Monitoring a Massive Antarctica Ice Collapse
ALISON STEWART, host:
Just imagine what it sounded like when the Wilkins Ice Shelf cracked. Was it a creak? A crack? A moan? As 5,282 square miles began to shear off, leaving a 200-foot wide fissure? It's still hanging on to the rest of Antarctica, but just barely, according to our next guest, who 15 years ago predicted this could happen. David Vaughn is the principle investigator for British Antarctic Survey Core Program. He specializes in glacial retreat, and he's on the line from Cambridge, England. Thank you, sir, for being with us.
Mr. DAVID VAUGHN (Investigator, British Antarctic Survey Core Program): I'm very happy to be here.
STEWART: First, I want to get some basics. First, explain to me what an ice shelf is, and specifically the kind we're talking about, this Wilkins Ice Shelf.
Mr. VAUGHN: Yeah, an ice shelf is something that's a piece of ice that's floating in the water, and in some cases, the ice shelves are just sort of where glaciers have flowed down towards the sea and then managed to go afloat without breaking up. In other areas, and this is more Wilkins Ice Shelf, the snow accumulates on the ice shelf itself, so there isn't - this one isn't fed by big glaciers coming off the continent. But the ice is fresh-water ice. It's derived from snowfall and it is quite a permanent feature. We expect not to see these things change very often.
STEWART: So, when did scientists first realize that something was amiss?
Mr. VAUGHN: About February the 28th, we saw some signs of change, or rather Ted Scambos from the National Snow and Ice Data Center in Colorado there in the U.S., noted some change and he alerted us to it - many scientists across the world, and we started - we realized that we had an aircraft still in the Antarctic. The winter's just starting in the Antarctic at the moment, but we managed to get an aircraft to fly over, and we got some video footage of things actually happening.
STEWART: Now, when you looked at that video footage, what did you see? What did you say?
Mr. VAUGHN: Well, we kind of saw what we expected to see. We have - the satellite images give you this sort of overhead, downward-looking view. Things are that much more impressive when they're in full color and you see them from the side, when the aircraft flying down a chasm between two large icebergs, between two fractures in the ice. So, things are that much more graphic, it really brings it home to you, the scale of what's really happening down there.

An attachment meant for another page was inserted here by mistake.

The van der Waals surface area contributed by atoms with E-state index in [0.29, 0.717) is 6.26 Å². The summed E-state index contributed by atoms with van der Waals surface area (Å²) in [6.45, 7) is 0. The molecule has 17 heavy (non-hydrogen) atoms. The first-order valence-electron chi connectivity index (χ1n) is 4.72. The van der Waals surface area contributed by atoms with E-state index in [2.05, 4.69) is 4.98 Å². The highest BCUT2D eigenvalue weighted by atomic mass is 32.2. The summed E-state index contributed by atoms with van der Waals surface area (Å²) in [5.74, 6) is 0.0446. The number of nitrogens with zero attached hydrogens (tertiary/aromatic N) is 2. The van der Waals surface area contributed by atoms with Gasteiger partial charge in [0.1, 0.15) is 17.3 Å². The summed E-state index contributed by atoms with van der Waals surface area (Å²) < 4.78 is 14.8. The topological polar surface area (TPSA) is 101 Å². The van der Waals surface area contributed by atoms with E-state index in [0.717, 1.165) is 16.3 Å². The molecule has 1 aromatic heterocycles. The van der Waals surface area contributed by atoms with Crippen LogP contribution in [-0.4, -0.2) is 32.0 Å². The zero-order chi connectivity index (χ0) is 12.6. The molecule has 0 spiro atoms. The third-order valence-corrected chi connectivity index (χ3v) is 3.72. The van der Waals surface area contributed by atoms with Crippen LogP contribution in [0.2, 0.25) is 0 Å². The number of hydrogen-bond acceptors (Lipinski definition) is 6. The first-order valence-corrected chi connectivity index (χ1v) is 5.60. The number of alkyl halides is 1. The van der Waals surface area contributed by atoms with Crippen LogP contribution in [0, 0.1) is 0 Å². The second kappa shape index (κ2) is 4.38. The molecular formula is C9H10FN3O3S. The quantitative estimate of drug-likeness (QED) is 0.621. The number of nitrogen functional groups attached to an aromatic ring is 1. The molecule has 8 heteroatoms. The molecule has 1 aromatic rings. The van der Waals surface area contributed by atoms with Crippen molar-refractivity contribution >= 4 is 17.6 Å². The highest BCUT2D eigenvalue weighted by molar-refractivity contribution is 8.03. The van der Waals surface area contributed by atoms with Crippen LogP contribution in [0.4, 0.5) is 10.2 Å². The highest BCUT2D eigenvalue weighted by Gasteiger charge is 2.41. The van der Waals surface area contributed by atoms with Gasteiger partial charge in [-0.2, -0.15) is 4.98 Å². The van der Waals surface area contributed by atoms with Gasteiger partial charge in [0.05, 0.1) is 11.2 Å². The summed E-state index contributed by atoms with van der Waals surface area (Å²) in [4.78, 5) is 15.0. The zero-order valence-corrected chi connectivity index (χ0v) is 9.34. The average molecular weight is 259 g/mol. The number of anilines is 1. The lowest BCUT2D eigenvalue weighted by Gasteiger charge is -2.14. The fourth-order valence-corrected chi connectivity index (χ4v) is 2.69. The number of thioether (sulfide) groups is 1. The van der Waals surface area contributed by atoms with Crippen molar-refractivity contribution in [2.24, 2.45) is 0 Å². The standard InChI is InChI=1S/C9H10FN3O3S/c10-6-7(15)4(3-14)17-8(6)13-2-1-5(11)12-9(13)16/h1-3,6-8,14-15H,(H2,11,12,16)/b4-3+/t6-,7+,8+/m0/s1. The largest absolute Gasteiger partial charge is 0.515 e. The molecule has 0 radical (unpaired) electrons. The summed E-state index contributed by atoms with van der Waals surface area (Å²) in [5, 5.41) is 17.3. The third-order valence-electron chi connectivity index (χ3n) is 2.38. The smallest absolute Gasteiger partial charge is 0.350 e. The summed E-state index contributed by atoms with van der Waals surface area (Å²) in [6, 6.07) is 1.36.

STEWART: It really very much is like a canyon now that has been created.
Mr. VAUGHN: One of the main features is a canyon, but actually, one of the more interesting features for the scientists is the rubble of sort of house-sized icebergs, which we consider to be fairly small icebergs, being produced. Essentially, a big iceberg carved off Wilkins Ice Shelf, and the stress that remained in the ice sheet, ice shelf, broke it up and produced this enormous armada of small icebergs, and that's the interesting point for us.
STEWART: Why is that the interesting point?
Mr. VAUGHN: Because it tells us about how ice responds to climate change. It tells us a little bit about the sensitivity of these ice shelves to climate warming. We know that the climate in this area has been warming now for around 50 years at a very rapid rate, and with that was the basis of the prediction back in 1993 that this part of Wilkins Ice Shelf would be vulnerable to climate change.